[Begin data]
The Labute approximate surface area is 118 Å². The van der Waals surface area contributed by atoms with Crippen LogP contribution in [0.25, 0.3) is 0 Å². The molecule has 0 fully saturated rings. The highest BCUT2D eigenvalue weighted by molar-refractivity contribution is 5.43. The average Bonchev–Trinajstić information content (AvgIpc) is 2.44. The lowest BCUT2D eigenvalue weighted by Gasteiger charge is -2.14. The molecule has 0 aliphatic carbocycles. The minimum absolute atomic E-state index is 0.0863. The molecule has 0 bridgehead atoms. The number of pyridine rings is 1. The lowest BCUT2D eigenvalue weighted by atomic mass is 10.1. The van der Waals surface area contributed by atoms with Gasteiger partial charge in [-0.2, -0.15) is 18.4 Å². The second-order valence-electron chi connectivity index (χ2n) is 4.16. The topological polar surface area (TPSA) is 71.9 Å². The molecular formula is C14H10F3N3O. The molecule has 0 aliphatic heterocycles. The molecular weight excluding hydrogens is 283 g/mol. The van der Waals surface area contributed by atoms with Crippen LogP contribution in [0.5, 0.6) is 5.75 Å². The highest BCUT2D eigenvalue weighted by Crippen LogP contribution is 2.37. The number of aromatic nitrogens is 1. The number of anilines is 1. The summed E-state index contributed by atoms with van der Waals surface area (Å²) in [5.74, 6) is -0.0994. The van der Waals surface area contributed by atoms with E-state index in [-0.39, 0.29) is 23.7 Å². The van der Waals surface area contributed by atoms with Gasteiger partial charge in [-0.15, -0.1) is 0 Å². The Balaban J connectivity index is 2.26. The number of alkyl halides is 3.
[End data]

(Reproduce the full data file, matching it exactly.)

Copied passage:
The Labute approximate surface area is 118 Å². The van der Waals surface area contributed by atoms with Crippen LogP contribution in [0.25, 0.3) is 0 Å². The molecule has 0 fully saturated rings. The highest BCUT2D eigenvalue weighted by molar-refractivity contribution is 5.43. The average Bonchev–Trinajstić information content (AvgIpc) is 2.44. The lowest BCUT2D eigenvalue weighted by Gasteiger charge is -2.14. The molecule has 0 aliphatic carbocycles. The minimum absolute atomic E-state index is 0.0863. The molecule has 0 bridgehead atoms. The number of pyridine rings is 1. The lowest BCUT2D eigenvalue weighted by atomic mass is 10.1. The van der Waals surface area contributed by atoms with Gasteiger partial charge in [-0.2, -0.15) is 18.4 Å². The second-order valence-electron chi connectivity index (χ2n) is 4.16. The topological polar surface area (TPSA) is 71.9 Å². The molecular formula is C14H10F3N3O. The molecule has 0 aliphatic heterocycles. The molecular weight excluding hydrogens is 283 g/mol. The van der Waals surface area contributed by atoms with Crippen LogP contribution in [0.5, 0.6) is 5.75 Å². The highest BCUT2D eigenvalue weighted by Crippen LogP contribution is 2.37. The number of aromatic nitrogens is 1. The number of anilines is 1. The summed E-state index contributed by atoms with van der Waals surface area (Å²) in [5.74, 6) is -0.0994. The van der Waals surface area contributed by atoms with E-state index in [-0.39, 0.29) is 23.7 Å². The van der Waals surface area contributed by atoms with Gasteiger partial charge in [-0.15, -0.1) is 0 Å². The Balaban J connectivity index is 2.26. The number of alkyl halides is 3.